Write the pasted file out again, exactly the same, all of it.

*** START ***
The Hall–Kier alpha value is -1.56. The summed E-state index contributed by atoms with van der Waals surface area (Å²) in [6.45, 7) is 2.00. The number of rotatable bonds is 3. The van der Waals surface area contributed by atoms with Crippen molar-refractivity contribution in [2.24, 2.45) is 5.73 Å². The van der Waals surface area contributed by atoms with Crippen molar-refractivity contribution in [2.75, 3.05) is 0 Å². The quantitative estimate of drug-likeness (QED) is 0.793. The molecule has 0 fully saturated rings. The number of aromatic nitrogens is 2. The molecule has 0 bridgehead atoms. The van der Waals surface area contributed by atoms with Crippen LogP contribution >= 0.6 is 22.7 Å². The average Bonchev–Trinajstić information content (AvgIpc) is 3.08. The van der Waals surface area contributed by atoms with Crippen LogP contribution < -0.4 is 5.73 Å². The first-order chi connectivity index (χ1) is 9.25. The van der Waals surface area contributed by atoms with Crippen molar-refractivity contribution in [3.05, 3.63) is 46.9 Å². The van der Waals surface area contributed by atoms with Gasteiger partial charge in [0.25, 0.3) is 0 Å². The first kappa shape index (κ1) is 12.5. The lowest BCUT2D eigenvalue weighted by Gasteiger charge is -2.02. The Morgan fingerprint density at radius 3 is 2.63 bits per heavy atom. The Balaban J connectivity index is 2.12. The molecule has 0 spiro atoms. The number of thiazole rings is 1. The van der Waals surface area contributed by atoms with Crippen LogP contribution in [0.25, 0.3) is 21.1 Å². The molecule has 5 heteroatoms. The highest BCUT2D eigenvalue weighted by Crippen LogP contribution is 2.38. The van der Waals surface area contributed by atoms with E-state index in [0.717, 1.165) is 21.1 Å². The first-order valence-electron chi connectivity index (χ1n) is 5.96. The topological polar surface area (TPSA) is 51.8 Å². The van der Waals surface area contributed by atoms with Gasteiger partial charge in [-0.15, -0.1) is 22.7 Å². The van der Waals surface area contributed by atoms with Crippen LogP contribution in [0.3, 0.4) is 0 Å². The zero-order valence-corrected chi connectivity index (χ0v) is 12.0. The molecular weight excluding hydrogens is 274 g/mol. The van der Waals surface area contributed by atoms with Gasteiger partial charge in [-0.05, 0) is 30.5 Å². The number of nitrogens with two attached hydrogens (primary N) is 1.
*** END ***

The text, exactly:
The Hall–Kier alpha value is -1.56. The summed E-state index contributed by atoms with van der Waals surface area (Å²) in [6.45, 7) is 2.00. The number of rotatable bonds is 3. The van der Waals surface area contributed by atoms with Crippen molar-refractivity contribution in [2.24, 2.45) is 5.73 Å². The van der Waals surface area contributed by atoms with Crippen molar-refractivity contribution in [2.75, 3.05) is 0 Å². The quantitative estimate of drug-likeness (QED) is 0.793. The molecule has 0 fully saturated rings. The number of aromatic nitrogens is 2. The molecule has 0 bridgehead atoms. The van der Waals surface area contributed by atoms with Crippen LogP contribution >= 0.6 is 22.7 Å². The average Bonchev–Trinajstić information content (AvgIpc) is 3.08. The van der Waals surface area contributed by atoms with Crippen LogP contribution < -0.4 is 5.73 Å². The first-order chi connectivity index (χ1) is 9.25. The van der Waals surface area contributed by atoms with Crippen molar-refractivity contribution in [3.05, 3.63) is 46.9 Å². The van der Waals surface area contributed by atoms with Gasteiger partial charge in [0.25, 0.3) is 0 Å². The first kappa shape index (κ1) is 12.5. The lowest BCUT2D eigenvalue weighted by Gasteiger charge is -2.02. The Morgan fingerprint density at radius 3 is 2.63 bits per heavy atom. The Balaban J connectivity index is 2.12. The molecule has 0 spiro atoms. The number of thiazole rings is 1. The van der Waals surface area contributed by atoms with Crippen LogP contribution in [0.25, 0.3) is 21.1 Å². The molecule has 5 heteroatoms. The highest BCUT2D eigenvalue weighted by Crippen LogP contribution is 2.38. The van der Waals surface area contributed by atoms with E-state index in [0.717, 1.165) is 21.1 Å². The first-order valence-electron chi connectivity index (χ1n) is 5.96. The topological polar surface area (TPSA) is 51.8 Å². The van der Waals surface area contributed by atoms with Gasteiger partial charge in [-0.15, -0.1) is 22.7 Å². The van der Waals surface area contributed by atoms with Crippen LogP contribution in [0.3, 0.4) is 0 Å². The zero-order valence-corrected chi connectivity index (χ0v) is 12.0. The molecular weight excluding hydrogens is 274 g/mol. The van der Waals surface area contributed by atoms with Gasteiger partial charge in [-0.05, 0) is 30.5 Å². The number of nitrogens with two attached hydrogens (primary N) is 1.